Of all the holidays celebrated worldwide, no single day is loved by the Substream staff more than Halloween. With October’s arrival, the time has finally come to begin rolling out a slew of special features we have prepared in celebration of our favorite day.

31 Days Of Halloween is a recurring column that will run throughout the month of October. The goal of this series is to supply every Substream reader with a daily horror (or Halloween-themed) movie recommendation that is guaranteed to amplify your All Hallows’ Eve festivities. We’ll be watching every film the day it’s featured, and we hope you will follow along at home. Reader, beware, you’re in for a… spooky good time!

pontypool title card

Day 16: Pontypool (2008)

The human imagination is a powerful thing. From playing superheroes as a child to conceptualizing new technologies in adulthood, the ability to shape thoughts and picture new things is the greatest gift evolution has given humanity. However, that same capacity for joy and happiness is also a potent source of fear and terror. The imagination turns a slight shadow into a heartless killer and a distant sound into a bloodthirsty creature of the night. With a solid set of building blocks provided by past knowledge and folklore, humans are capable of filling the unknown with horror. Pontypool takes our wealth of zombie tales, adds a twist, and ends up as one of the most horrifying tales of the undead while barely showing anything at all.

Stephen McHattie plays Grant Mazzy, a personification of every sleazy radio personality you’ve ever heard. On a cold, snowy day in the town of Pontypool, Mazzy hosts the local radio show with his technical assistant Laurel-Ann (Georgina Reilly) and his exasperated boss Sydney (Lisa Houle). While everything begins normally, the news reports they receive from their correspondent start to become disturbing, with reports of people losing their minds before committing acts of extreme violence on one another. After a short investigative period and a helpful French military broadcast, the problem becomes apparent: words. Something has happened to the English language, causing people to turn into violent zombies upon hearing a trigger word unique to each person. The radio station employees must stay hunkered in the station as the town goes to hell around them.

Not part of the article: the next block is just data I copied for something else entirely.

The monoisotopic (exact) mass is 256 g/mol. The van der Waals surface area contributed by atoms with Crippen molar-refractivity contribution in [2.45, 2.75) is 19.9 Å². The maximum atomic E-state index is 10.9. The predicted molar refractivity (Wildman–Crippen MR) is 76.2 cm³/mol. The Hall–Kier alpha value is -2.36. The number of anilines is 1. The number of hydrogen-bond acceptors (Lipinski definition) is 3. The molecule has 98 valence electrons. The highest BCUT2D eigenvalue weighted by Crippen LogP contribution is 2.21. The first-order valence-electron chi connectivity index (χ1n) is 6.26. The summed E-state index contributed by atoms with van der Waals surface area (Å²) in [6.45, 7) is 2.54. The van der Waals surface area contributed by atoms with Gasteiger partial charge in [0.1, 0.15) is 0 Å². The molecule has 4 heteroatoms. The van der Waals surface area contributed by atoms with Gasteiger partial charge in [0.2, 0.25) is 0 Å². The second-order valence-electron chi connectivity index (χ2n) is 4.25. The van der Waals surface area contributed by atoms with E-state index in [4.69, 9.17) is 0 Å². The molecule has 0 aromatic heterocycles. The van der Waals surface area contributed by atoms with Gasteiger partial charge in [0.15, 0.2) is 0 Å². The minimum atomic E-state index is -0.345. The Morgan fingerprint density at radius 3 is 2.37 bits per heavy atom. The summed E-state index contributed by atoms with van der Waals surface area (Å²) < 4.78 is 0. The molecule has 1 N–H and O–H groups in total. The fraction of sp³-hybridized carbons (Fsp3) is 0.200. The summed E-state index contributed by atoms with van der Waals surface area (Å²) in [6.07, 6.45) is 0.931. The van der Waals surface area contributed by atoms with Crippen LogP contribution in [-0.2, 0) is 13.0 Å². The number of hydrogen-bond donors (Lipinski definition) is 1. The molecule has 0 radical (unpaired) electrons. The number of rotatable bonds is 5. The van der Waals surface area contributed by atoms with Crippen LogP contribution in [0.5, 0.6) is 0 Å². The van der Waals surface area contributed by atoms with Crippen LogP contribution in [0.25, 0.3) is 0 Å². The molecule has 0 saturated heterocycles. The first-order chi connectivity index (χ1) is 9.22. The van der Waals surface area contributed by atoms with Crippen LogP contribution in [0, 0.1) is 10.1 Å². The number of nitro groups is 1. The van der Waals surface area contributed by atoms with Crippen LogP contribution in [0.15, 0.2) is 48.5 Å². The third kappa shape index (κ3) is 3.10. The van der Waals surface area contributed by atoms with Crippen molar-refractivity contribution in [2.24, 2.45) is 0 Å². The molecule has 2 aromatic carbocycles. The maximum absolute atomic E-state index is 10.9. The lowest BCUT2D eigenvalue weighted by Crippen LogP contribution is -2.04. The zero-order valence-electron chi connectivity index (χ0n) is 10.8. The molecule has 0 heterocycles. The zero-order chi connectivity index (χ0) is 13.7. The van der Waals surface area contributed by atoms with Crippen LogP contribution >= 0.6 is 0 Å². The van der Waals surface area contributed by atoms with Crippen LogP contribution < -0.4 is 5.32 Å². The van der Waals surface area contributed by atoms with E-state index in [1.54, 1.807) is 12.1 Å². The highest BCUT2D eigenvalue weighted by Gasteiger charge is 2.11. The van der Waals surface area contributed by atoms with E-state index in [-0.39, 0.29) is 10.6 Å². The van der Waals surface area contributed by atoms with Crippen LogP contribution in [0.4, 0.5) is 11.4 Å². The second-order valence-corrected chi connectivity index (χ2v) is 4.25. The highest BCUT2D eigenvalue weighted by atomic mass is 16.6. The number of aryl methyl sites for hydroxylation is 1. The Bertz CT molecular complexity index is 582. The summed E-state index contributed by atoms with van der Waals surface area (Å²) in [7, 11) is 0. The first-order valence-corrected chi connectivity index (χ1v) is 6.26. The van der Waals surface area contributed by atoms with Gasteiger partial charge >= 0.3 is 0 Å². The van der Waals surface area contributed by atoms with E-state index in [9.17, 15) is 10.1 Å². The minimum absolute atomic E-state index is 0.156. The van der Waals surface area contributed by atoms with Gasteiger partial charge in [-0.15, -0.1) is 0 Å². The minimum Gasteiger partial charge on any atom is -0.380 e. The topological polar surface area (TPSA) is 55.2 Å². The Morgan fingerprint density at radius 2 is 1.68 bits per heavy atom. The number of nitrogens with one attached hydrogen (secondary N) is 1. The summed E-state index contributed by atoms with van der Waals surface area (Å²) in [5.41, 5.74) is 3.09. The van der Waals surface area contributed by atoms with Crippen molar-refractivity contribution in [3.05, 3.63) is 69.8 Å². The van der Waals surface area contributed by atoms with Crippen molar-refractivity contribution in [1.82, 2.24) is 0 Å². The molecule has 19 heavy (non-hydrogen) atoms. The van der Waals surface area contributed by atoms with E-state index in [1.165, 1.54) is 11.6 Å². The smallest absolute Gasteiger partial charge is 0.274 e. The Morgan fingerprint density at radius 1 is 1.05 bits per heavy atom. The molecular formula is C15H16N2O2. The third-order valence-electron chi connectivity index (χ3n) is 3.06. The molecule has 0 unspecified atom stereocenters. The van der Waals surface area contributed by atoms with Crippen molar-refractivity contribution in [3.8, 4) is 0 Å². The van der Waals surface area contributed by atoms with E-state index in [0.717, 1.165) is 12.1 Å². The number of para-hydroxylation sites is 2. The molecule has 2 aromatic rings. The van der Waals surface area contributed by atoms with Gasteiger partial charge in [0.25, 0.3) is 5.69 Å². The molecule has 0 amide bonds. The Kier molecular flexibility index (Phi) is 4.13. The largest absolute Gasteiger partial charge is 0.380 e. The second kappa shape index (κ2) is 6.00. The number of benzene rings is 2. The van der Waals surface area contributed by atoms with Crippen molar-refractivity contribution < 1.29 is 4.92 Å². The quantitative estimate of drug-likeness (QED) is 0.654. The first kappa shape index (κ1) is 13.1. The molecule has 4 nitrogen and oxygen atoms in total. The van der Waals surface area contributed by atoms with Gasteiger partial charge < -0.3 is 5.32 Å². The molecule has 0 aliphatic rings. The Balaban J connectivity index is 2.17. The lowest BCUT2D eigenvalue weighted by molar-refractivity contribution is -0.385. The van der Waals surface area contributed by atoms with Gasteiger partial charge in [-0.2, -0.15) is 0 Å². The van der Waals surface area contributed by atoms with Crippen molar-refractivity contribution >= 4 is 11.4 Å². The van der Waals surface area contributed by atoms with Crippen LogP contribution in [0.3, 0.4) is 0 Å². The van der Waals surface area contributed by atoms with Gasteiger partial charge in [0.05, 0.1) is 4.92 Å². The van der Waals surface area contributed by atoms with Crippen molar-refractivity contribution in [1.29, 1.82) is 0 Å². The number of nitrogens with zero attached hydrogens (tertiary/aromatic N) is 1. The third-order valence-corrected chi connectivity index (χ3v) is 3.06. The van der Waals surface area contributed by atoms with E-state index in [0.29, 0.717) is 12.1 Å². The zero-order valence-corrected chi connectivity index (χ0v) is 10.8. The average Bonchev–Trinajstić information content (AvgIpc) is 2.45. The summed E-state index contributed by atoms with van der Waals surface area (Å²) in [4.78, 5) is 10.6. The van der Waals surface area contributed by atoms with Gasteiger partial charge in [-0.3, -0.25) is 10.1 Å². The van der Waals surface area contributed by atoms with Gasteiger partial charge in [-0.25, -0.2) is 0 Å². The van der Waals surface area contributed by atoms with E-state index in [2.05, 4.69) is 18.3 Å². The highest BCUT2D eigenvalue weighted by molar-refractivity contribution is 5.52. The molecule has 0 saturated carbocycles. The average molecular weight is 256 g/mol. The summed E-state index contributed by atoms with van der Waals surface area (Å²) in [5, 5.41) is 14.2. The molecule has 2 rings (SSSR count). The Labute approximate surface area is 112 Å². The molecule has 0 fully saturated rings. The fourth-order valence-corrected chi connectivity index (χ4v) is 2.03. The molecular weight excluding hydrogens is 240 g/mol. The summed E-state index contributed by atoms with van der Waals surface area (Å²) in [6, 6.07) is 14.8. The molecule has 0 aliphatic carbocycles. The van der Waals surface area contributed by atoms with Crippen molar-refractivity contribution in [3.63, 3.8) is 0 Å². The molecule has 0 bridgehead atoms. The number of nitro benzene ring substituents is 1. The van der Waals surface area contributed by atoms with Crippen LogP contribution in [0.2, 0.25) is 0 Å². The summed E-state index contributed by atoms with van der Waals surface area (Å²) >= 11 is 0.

As most of the film takes place in Pontypool’s radio station, we see very little of what’s going on outside their walls. Part of this is undoubtedly because of production restrictions, with the movie having a shoestring budget of $1.5 million. It works magnificently as a stylistic choice, though. We’ve all been exposed to enough zombie media over the years to know what zombies look like and what they do. Culturally, we’re approaching desensitization to zombies. They’re barely even the point of The Walking Dead anymore. But by stripping away those visual cues we so heavily rely on, Pontypool becomes terrifying again. The panicked descriptions of brutal violence from newsman Ken (Rick Roberts) and the gruesome sounds coming over the radio allow the viewer to fill in the blanks of the physical action, and that room for interpretation leaves plenty of space for horrifying mental pictures.

The corruption of language also serves as a potent source of fear as well as a novel twist on the zombie genre. A disease or disaster on a citywide scale is an all too real fear to begin with, but imagine going through it without being able to speak. One of our greatest skills as a collective people is communication. We gather together and verbally express ideas in order to create a solution. Take that away, and every person is on their own. That intellectual isolation is a chilling notion, and it gives Pontypool even more bite.

This kind of approach requires strong performances, and director Bruce McDonald manages to bring the best out of his actors. Some of the most compelling scenes are of Mazzy trying to talk his way through the unrelenting horror he’s hearing while still on the air, with Sydney and Laurel-Ann attempting to cope on the other side of the booth. The small facial expressions and physical cues they all do sell the horror to the audience.

Pontypool doesn’t entirely stick its landing, with the final scene requiring some mental gymnastics to wrap your head around and the post-credits stinger wildly shifting tones from terrifying to campy. That being said, the main bulk of the film is still more than worthy of a watch. If you like zombies but are entering undead-fatigue, Pontypool just might be the movie for you.


31 Days